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Bank One may be mulling sale of Net unit

The giant U.S. bank reportedly enlists investment bank Morgan Stanley Dean Witter to advise it on the possible sale of WingspanBank.com, less than a year after launching the Internet-only bank.

Bank One, the nation's fourth-largest bank, has enlisted Morgan Stanley Dean Witter to advise it on the possible sale of WingspanBank.com, less than a year after launching the Internet-only bank, according to a report.

The price Bank One could obtain for WingspanBank depends largely on whether the Net bank will be sold as one unit or in fragments, according to people familiar with the matter, The Wall Street Journal reported.

Bank One is looking for ways to shore up its stock, which has been on a slide since last summer. Shares dropped from nearly $64 per share in June to almost $30 in September. The stock is now trading at about $27 per share. Its credit card unit, First USA, has been largely blamed for the slide.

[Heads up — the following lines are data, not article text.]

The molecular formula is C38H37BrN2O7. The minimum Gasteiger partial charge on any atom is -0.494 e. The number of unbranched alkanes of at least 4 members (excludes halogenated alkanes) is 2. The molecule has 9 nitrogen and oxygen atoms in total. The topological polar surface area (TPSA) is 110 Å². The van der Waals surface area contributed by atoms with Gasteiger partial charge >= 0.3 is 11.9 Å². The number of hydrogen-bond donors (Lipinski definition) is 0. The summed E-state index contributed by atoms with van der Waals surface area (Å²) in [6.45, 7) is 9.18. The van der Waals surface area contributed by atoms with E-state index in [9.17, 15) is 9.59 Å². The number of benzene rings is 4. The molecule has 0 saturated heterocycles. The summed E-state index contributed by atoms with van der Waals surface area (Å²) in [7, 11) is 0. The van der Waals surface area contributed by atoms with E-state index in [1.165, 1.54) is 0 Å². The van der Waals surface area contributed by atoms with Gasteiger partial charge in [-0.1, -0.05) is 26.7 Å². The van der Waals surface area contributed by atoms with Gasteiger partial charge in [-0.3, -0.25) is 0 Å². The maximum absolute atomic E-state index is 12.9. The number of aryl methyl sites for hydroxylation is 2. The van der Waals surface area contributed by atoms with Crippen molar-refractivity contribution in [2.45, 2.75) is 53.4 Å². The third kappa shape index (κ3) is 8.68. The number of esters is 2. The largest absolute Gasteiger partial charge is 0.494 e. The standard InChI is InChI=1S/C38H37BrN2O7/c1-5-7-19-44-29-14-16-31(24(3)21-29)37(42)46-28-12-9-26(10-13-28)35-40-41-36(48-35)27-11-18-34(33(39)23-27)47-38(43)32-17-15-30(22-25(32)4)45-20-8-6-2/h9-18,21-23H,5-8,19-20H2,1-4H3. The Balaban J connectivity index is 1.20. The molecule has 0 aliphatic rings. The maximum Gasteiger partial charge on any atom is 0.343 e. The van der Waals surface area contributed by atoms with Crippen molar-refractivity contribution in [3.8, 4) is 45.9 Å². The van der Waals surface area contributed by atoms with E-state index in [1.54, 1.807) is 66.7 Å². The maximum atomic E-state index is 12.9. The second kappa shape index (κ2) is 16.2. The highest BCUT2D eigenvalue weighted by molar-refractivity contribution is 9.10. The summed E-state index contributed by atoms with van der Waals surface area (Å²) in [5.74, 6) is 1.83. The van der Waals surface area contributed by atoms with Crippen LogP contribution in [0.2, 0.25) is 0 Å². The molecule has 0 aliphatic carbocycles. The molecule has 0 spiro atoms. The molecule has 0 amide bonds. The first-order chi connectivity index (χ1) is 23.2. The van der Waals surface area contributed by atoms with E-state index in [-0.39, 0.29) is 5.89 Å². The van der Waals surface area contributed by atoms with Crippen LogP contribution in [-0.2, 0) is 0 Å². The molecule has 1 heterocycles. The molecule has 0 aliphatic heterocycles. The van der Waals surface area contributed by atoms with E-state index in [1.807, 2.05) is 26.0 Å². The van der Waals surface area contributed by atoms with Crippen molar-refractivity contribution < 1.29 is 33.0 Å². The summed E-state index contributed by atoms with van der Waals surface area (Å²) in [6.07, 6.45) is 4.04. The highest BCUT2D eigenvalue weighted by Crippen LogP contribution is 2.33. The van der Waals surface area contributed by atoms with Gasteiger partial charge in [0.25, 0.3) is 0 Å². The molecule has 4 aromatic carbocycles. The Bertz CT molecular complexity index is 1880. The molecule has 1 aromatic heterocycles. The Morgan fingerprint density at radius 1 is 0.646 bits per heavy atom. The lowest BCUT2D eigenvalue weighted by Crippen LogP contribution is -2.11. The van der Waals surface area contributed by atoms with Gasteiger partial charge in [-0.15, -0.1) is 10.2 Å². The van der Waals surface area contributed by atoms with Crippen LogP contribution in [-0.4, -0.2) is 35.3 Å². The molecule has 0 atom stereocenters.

A WingspanBank representative had no comments on the subject. A Bank One representative said: "We're looking at all of our strategic options across all lines of business, and that includes Wingspan."

Indeed, today the bank announced it agreed to sell its $2.15 billion real estate loan portfolio to Household International.

The possible sale of WingspanBank comes amid turbulent times for Net-only banks, which are faced with growing competition from traditional banks coming online as well as a renewed focus on Internet security.

WingspanBank has suffered a series of high-level defections. James Stewart, its chief executive, left last year after Richard Vague, First USA's CEO and supporter of the Net bank, resigned after a management shake-up. The unit also lost support after John McCoy, Bank One's CEO and a strong booster of WingspanBank, retired at the end of 1999.

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